Early this week the Government announced its intention to raise the referendum threshold for Council Tax increases, giving councils the ability to increase their element of 2018/19 bills by up to 5.99 per cent.
The rise is one per cent more than the previous cap, 4.99 per cent, which in Manchester would raise an extra £1.4 million in the first year.
But the Council is ruling out taking the option of the extra one per cent rise.
Sir Richard Leese, Leader of Manchester City Council, said: “Last year we carried out extensive public consultation on a three-year budget strategy for 2017-20 which outlined Council Tax increases of 4.99 per cent in 2017/18, 4.99 per cent in 2018/19 and 1.99 per cent in 2019/20.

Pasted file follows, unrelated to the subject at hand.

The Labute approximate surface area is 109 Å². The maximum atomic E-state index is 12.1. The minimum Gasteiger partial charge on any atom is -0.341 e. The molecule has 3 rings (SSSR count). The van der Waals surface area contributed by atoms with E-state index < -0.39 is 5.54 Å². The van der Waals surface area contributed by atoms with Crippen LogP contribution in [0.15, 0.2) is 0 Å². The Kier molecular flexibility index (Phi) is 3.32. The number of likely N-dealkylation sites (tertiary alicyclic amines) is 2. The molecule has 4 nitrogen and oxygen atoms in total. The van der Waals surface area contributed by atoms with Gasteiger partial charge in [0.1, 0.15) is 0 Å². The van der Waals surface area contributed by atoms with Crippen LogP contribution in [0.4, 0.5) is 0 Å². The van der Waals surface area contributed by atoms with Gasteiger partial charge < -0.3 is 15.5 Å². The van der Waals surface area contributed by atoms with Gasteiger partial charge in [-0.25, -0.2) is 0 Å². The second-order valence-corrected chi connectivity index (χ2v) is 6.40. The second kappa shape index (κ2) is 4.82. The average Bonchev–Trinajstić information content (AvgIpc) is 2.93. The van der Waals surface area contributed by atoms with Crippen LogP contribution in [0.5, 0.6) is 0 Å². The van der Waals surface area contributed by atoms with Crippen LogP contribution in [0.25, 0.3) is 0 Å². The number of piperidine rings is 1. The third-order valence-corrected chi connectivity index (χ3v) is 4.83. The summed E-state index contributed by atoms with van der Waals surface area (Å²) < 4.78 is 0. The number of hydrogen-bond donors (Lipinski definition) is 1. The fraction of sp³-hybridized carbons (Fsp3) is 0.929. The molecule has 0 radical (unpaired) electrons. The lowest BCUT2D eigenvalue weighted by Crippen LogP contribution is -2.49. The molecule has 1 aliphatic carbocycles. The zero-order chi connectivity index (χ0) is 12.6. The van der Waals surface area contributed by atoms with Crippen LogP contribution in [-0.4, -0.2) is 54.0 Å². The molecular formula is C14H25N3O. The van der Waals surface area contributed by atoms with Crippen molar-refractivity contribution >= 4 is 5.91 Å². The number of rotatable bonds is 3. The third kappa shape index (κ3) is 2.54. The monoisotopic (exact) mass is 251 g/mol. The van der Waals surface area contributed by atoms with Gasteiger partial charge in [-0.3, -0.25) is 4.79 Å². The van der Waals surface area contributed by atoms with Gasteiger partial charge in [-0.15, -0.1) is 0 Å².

“Having agreed a budget on that basis, and with a large measure of public backing to increase funding to support adult social care, it would be a breach of faith with Manchester people to introduce a further increase on top of this simply because the Government have moved the goalposts again. An additional one per cent increase would also risk having a negative impact on people in the city who are on lower incomes and already struggling to make ends meet.
“We will therefore remain true to what we said to the public last year and rule out adding an extra one per cent to people’s Council Tax bills.”